13. 13. <ul><li>An applied stress is amplified at crack tips and/or pores in ceramics (from σ o to σ m ) , depending on: </li></ul><ul><li>Crack tip radius (  t ). </li></ul><ul><li>Crack length (a) or length of a pore/2 (a/2). </li></ul><ul><li>Since fracture toughness related to max stress: </li></ul><ul><li>The resulting maximum tensile stress (ie. strength) applicable to the ceramic part before failure is: </li></ul>Fracture Toughness-stress concentration Note: no such stress concentration occurs for compression.
    14. 14. Journal of Irreproducible Results? <ul><li>Measurements of fracture strength for multiple specimens usually leads to a significant variation and scatter in the results. </li></ul><ul><li>Related to huge number of flaws, primarily pores (cracks). </li></ul><ul><ul><li>Fracture occurs when K Ic is surpassed. </li></ul></ul><ul><ul><li>K Ic depends on the maximum stress within the specimen, a function of flaw size and radius. </li></ul></ul><ul><ul><li>The flaw size and radius of curvature is governed by probability laws . </li></ul></ul><ul><ul><li>Thus, so must be the fracture strength for multiple specimens. </li></ul></ul>
    15. 15. Weibull statistics <ul><li>By controlling pore size, the flexural strength can be controlled (statistically). </li></ul><ul><li>With fewer flaws, strength is improved. </li></ul>130 MPa Si [100] cleaved 81.8 MPa Si [100] laser scribed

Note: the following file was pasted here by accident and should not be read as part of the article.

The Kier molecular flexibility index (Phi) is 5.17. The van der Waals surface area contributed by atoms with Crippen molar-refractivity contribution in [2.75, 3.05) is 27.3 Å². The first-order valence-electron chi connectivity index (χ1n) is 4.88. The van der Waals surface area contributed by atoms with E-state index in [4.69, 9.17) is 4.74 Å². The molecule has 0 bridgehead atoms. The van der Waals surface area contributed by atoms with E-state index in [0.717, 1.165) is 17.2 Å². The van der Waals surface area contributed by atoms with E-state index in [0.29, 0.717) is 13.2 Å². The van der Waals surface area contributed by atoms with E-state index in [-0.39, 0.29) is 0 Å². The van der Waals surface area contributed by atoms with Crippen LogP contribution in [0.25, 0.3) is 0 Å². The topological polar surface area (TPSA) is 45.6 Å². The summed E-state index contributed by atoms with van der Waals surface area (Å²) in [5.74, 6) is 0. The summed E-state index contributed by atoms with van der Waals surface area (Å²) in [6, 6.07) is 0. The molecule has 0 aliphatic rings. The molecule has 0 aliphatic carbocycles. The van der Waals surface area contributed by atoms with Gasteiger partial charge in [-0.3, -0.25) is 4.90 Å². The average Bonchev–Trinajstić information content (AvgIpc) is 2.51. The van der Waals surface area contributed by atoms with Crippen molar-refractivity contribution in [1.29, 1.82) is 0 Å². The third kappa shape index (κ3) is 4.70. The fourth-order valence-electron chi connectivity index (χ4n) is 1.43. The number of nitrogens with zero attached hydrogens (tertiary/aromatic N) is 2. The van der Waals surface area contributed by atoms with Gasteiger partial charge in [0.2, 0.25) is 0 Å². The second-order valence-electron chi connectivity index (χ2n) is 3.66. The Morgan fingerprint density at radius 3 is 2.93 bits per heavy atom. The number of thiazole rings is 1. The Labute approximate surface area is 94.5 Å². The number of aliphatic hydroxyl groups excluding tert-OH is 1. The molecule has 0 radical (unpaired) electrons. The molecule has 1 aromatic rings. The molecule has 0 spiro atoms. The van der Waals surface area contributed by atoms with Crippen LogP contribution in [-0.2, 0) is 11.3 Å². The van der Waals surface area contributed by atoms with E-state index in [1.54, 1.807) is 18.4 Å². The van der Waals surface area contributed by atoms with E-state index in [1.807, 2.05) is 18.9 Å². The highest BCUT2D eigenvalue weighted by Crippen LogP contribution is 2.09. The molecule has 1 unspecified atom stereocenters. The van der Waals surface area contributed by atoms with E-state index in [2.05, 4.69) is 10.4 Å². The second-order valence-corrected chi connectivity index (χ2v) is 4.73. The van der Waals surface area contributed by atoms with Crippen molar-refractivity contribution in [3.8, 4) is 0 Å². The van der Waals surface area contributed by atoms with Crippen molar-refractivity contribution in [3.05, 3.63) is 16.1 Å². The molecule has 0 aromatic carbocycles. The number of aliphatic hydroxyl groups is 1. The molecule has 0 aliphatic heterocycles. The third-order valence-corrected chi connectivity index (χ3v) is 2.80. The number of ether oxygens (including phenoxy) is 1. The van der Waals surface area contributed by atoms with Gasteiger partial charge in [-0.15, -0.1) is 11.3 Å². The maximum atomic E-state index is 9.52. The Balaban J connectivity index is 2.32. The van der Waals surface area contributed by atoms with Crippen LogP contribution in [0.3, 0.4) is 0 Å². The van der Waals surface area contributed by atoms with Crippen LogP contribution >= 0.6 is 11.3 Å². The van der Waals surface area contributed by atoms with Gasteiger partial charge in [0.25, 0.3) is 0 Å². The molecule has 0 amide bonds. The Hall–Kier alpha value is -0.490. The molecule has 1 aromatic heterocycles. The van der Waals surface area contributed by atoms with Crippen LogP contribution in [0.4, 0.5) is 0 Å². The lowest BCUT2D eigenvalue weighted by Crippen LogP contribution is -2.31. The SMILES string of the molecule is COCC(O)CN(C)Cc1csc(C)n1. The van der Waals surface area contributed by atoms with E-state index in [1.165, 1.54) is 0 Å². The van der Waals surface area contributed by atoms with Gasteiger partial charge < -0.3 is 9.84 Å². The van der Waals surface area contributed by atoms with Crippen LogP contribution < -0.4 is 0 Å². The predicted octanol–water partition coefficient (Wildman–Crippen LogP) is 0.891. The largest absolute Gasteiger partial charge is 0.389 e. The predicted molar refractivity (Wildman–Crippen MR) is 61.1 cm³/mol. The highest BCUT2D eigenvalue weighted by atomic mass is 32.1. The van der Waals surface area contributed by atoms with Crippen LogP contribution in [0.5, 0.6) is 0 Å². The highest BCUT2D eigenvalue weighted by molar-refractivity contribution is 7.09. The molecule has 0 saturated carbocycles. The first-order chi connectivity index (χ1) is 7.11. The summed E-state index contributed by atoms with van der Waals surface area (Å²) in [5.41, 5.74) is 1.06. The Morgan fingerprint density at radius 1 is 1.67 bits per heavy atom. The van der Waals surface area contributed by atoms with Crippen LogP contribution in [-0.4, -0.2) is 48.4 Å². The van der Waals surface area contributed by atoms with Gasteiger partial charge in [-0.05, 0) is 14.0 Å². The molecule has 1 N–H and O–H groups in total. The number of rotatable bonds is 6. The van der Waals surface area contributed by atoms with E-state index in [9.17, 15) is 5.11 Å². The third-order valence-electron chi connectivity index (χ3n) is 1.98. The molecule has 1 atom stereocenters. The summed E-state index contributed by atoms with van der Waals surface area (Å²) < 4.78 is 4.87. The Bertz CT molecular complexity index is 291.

16. 16. Minimizing Failures <ul><li>Take advantage of statistics and the behaviour of ceramics to minimize failures of parts you sell. </li></ul><ul><ul><li>There will be a few failures (statistically), but these can be replaced through customer service as long as there aren’t too many. </li></ul></ul><ul><ul><li>Limit the ‘rated load’ to somewhere low on the Weibull response curve. </li></ul></ul>rated load
    17. 17. Guaranteeing No Failures <ul><li>Take advantage of statistics and the behaviour of ceramics to guarantee no failures : </li></ul><ul><ul><li>If the sample contains flaws that are too large, it will fail. No problem since this is in the factory, not the flying airplane. </li></ul></ul><ul><ul><li>All parts that survive are good to the rated load—but don’t surpass that load since then failures will begin to occur. </li></ul></ul><ul><ul><li>Load a particular critical component (e.g. airplane engine turbine blade) to a ‘rated load.’ </li></ul></ul>rated load
    18. 18. Where failures matter <ul><li>Ceramic Hips: “Modern medical grade ceramic is individually tested before use with weights 60 times greater than the patient body weight… </li></ul><ul><li>The Reported fracture rate = 0.004% or 4 in 100 000. </li></ul><ul><li>Not bad, except > 200,000 implants per year. </li></ul><ul><li>www.totaljoints.info/ceramic_total_hips.htm </li></ul>